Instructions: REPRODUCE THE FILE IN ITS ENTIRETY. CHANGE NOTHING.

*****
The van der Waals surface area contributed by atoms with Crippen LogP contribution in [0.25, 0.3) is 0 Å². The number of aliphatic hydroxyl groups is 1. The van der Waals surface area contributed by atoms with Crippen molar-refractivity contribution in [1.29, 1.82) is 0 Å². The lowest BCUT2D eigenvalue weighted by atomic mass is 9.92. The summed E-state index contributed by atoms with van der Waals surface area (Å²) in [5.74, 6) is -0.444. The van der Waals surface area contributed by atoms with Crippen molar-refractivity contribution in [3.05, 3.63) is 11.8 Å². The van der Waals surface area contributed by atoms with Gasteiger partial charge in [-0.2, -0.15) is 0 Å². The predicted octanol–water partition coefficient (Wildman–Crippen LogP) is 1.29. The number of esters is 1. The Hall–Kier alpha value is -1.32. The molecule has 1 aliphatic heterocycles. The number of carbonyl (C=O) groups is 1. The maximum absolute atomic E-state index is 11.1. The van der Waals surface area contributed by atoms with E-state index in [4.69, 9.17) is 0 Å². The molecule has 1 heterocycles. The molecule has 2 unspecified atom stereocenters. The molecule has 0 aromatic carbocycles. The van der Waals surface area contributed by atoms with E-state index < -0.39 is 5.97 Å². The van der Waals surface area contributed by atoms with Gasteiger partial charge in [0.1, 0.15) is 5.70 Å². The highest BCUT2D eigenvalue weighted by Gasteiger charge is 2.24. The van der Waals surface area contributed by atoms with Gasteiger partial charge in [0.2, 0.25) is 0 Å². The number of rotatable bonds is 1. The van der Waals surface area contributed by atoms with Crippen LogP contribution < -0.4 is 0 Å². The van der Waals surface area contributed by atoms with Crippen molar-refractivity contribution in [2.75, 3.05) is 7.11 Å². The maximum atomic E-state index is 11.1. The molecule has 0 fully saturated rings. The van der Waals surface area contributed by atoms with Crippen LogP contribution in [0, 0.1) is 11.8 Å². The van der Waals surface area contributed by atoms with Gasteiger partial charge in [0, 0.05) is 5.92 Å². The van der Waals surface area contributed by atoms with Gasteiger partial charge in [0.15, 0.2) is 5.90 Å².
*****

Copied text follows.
The van der Waals surface area contributed by atoms with Crippen LogP contribution in [0.25, 0.3) is 0 Å². The number of aliphatic hydroxyl groups is 1. The van der Waals surface area contributed by atoms with Crippen molar-refractivity contribution in [1.29, 1.82) is 0 Å². The lowest BCUT2D eigenvalue weighted by atomic mass is 9.92. The summed E-state index contributed by atoms with van der Waals surface area (Å²) in [5.74, 6) is -0.444. The van der Waals surface area contributed by atoms with Crippen molar-refractivity contribution in [3.05, 3.63) is 11.8 Å². The van der Waals surface area contributed by atoms with Gasteiger partial charge in [-0.2, -0.15) is 0 Å². The predicted octanol–water partition coefficient (Wildman–Crippen LogP) is 1.29. The number of esters is 1. The Hall–Kier alpha value is -1.32. The molecule has 1 aliphatic heterocycles. The number of carbonyl (C=O) groups is 1. The maximum absolute atomic E-state index is 11.1. The van der Waals surface area contributed by atoms with E-state index in [4.69, 9.17) is 0 Å². The molecule has 1 heterocycles. The molecule has 2 unspecified atom stereocenters. The molecule has 0 aromatic carbocycles. The van der Waals surface area contributed by atoms with E-state index < -0.39 is 5.97 Å². The van der Waals surface area contributed by atoms with Gasteiger partial charge in [0.1, 0.15) is 5.70 Å². The highest BCUT2D eigenvalue weighted by Gasteiger charge is 2.24. The van der Waals surface area contributed by atoms with Gasteiger partial charge in [0.2, 0.25) is 0 Å². The number of rotatable bonds is 1. The van der Waals surface area contributed by atoms with Crippen LogP contribution < -0.4 is 0 Å². The van der Waals surface area contributed by atoms with Crippen molar-refractivity contribution in [2.75, 3.05) is 7.11 Å². The maximum atomic E-state index is 11.1. The molecule has 0 fully saturated rings. The van der Waals surface area contributed by atoms with Crippen LogP contribution in [0, 0.1) is 11.8 Å². The van der Waals surface area contributed by atoms with Gasteiger partial charge in [0, 0.05) is 5.92 Å². The van der Waals surface area contributed by atoms with Gasteiger partial charge in [0.15, 0.2) is 5.90 Å².